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|It's Christmas, David!|
Author: Shannon, David
Christmas has arrived with so many rules to follow that David fears his mistakes will cause Santa to pass him by.
Common Core Standards
Grade K → Reading → RL Literature → K.RL Key Ideas & Details
Grade K → Reading → RL Literature → K.RL Craft & Structure
Grade K → Reading → RL Literature → K.RL Integration of Knowledge & Ideas
Grade 1 → Reading → RL Reading Literature → 1.RL Key Ideas & Details
Grade 1 → Reading → RL Reading Literature → 1.RL Craft & Structure
Grade 1 → Reading → RL Reading Literature → 1.RL Range of Reading & Level of Text Complexity
Grade 2 → Reading → RL Reading Literature → 2.RL Key Ideas & Details
Grade 2 → Reading → RL Reading Literature → 2.RL Range of Reading & Level of Text Complexity
Grade 2 → Reading → CCR College & Career Readiness Anchor Standards fo
Kirkus Reviews (09/01/10)
School Library Journal (10/01/10)
The Bulletin of the Center for Children's Books (11/10)
The Hornbook (11/10)
Full Text Reviews:
School Library Journal - 10/01/2010 PreS-Gr 1—Christmas gives more opportunities to admonish the irrepressible David in this familiar story that nonetheless feels fresh with the added holiday trappings. Temptations abound as the beloved rascal attempts to track down hidden presents, snitches cookies, presents his lengthy wish list to Santa, and stays up late with his face pressed up against the window on Christmas Eve. Cheekier moments include a recurring scene from the first book of David heading for the horizon clad only in a winter hat, mittens, and boots, and his name written in telltale yellow letters in the snow. Emotions are easily conveyed, from David's hyper anticipation, to his very real fear that maybe his behavior makes him unworthy of Santa's attention, to the comforting and blissful endpage.—Joanna K. Fabicon, Los Angeles Public Library - Copyright 2010 Publishers Weekly, Library Journal and/or School Library Journal used with permission.
Booklist - 09/15/2010 Christmas comes to the David series in the form of new temptations for this lovable wild child. But the pleasures of trying to peek at presents and snitch cookies are tempered by the discomfort of a formal holiday dinner and the nightmarish fear of receiving a lump of coal from Santa. The pithy text is hilariously illustrated in dramatically composed, richly colorful illustrations. Echoing No, David! (1998), Shannon even re-creates the memorable summer scene of naked David leaping joyfully down the sidewalk, this time comically clad in just boots, mittens, and a knitted cap. An unusually funny read-aloud for Christmas. - Copyright 2010 Booklist.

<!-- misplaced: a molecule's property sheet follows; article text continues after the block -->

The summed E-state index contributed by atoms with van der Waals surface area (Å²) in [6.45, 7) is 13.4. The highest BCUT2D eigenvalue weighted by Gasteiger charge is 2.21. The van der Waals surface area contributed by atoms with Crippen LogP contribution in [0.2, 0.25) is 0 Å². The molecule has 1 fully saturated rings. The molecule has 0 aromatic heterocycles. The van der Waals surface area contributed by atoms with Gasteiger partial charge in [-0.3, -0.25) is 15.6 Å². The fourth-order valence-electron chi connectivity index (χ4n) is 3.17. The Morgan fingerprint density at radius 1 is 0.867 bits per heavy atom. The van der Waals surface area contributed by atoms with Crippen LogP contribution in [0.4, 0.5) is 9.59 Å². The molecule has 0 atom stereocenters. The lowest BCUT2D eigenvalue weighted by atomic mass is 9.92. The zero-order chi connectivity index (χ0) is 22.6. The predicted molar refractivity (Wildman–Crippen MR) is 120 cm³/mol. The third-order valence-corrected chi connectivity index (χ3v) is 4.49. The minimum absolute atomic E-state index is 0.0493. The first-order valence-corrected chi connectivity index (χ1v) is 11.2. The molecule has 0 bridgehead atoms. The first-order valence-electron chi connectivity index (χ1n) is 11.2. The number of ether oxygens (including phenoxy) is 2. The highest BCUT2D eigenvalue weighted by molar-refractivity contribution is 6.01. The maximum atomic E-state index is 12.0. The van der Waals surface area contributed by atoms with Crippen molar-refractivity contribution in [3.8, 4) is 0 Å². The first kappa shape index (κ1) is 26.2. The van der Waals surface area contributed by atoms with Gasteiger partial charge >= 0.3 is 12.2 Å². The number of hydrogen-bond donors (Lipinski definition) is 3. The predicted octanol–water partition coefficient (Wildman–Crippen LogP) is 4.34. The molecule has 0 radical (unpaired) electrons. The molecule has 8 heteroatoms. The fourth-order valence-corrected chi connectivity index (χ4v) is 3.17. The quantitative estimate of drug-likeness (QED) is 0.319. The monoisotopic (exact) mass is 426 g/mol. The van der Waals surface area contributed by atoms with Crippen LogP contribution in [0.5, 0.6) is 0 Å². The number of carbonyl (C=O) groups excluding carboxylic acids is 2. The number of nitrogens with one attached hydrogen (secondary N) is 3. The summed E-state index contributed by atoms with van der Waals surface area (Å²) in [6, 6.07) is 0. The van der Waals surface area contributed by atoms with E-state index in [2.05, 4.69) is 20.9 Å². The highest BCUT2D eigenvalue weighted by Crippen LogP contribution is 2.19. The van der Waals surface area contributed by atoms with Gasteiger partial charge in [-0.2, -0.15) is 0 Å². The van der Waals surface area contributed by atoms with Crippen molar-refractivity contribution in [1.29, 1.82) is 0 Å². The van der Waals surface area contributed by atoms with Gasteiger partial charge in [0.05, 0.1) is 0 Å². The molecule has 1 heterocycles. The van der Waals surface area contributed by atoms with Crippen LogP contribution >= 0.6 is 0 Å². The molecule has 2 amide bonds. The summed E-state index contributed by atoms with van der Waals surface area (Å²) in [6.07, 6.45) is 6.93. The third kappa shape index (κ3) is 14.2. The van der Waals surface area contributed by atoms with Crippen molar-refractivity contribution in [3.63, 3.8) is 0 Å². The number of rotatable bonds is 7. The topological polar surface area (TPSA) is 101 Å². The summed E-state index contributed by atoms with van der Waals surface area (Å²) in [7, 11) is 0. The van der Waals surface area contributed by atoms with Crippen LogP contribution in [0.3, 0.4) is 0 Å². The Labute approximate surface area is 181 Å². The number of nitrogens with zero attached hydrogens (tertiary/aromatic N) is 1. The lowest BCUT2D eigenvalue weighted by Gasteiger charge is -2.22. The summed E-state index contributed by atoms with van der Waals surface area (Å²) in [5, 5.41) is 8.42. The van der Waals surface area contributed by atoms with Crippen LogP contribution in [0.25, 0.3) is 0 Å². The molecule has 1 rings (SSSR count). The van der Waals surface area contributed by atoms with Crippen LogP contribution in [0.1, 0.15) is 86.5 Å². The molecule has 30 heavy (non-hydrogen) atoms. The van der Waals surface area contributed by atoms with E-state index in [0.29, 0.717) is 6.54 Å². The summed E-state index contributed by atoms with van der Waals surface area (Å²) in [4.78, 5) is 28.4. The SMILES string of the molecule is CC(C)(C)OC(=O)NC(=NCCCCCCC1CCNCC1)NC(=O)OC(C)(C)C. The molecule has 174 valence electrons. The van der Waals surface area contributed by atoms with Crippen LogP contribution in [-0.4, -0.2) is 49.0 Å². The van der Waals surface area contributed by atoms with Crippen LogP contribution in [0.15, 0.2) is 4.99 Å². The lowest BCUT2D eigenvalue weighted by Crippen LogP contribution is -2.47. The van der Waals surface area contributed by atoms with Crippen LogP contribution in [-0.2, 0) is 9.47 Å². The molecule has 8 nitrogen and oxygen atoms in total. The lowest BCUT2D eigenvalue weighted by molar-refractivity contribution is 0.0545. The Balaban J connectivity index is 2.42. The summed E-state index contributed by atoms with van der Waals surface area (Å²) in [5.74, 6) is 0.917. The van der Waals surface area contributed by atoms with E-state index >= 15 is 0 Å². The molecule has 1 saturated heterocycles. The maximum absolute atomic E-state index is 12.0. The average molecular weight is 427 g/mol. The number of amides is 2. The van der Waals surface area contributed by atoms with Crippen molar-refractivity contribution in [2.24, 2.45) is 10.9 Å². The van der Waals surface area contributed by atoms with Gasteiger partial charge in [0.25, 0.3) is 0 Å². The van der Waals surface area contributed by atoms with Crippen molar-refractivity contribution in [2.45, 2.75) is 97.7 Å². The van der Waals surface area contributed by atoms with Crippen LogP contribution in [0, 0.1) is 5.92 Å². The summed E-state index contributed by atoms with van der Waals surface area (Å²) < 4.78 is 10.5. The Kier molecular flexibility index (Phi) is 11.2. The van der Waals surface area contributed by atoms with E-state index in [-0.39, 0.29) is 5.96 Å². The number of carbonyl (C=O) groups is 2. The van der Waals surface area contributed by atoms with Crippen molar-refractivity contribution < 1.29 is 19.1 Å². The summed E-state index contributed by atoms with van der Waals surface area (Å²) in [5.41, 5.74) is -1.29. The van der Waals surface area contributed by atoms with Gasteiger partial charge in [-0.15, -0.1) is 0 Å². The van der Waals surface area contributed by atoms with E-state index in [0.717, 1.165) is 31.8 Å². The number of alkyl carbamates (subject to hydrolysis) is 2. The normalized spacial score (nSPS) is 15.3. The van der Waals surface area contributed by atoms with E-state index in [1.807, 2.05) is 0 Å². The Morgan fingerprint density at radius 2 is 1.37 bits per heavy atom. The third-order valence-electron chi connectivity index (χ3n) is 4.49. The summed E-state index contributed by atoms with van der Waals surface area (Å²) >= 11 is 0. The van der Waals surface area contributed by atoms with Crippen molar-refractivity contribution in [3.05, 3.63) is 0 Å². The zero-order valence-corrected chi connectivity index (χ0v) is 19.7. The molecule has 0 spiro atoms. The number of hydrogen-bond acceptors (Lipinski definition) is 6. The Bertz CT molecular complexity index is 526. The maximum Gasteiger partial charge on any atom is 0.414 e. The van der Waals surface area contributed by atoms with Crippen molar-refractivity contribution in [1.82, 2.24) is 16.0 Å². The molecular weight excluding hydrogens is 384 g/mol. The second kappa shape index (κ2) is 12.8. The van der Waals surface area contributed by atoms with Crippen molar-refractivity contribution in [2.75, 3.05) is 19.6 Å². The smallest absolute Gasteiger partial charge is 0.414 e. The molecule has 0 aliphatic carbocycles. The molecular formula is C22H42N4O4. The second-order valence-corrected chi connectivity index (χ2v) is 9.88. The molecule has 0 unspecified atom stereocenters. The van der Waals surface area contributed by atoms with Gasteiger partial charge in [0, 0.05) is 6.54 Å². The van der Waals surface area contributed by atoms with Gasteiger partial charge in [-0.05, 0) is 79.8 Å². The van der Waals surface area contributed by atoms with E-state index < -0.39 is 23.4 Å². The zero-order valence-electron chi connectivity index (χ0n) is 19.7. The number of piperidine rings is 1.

Bulletin for the Center... - 11/01/2010 The stern Santa torso looming over a broken tree ornament on the title page says it all-incorrigible David is undoubtedly on the Naughty, rather than the Nice, List. The run-up to Christmas day finds him ransacking a closet for hidden presents, playing with fragile ornaments, hurling a snowball through a neighbor’s window, and suffering over a daintily plated salad while adult admonishments swirl around his head: “That’s the wrong fork! . . . Put your napkin in your lap. . . . Get your elbows off the table!” Christmas morning tragically greets David with a bare tree, a lump of coal, and a letter from Santa concerning his giftless state-fortunately, though, that was only a stress dream, and his real morning wake-up call summons him to a living room full of presents and the cuddling arms of his long-suffering, loving parents. Kids who are already invested in the David franchise will recognize a fair amount of recycled material here, from the precarious angle at which David tips from footstool to closet shelf (shades of the cookie raid in No, David!, BCCB 9/98), to the pee-writing in the snow that may emanate from David or his equally scampish terrier Fergus, to his regressively toddler-ish streaking down the street. While these repetitive details may cause a few parents to grumble about getting full bang for their holiday buck, kids will simply welcome well-loved gags festively rewrapped. Illustrations are vintage Shannon, drawing viewers into full spread close-ups of David’s frenetic world, where his round, stubbly-haired head takes center stage, and scrawled hand-lettering (“No Peeking!”) provides the exasperated adult soundtrack for the little guy’s antics. Consciences troubled by a year’s worth of misdeeds will sympathize and take heart. EB - Copyright 2010 The Board of Trustees of the University of Illinois.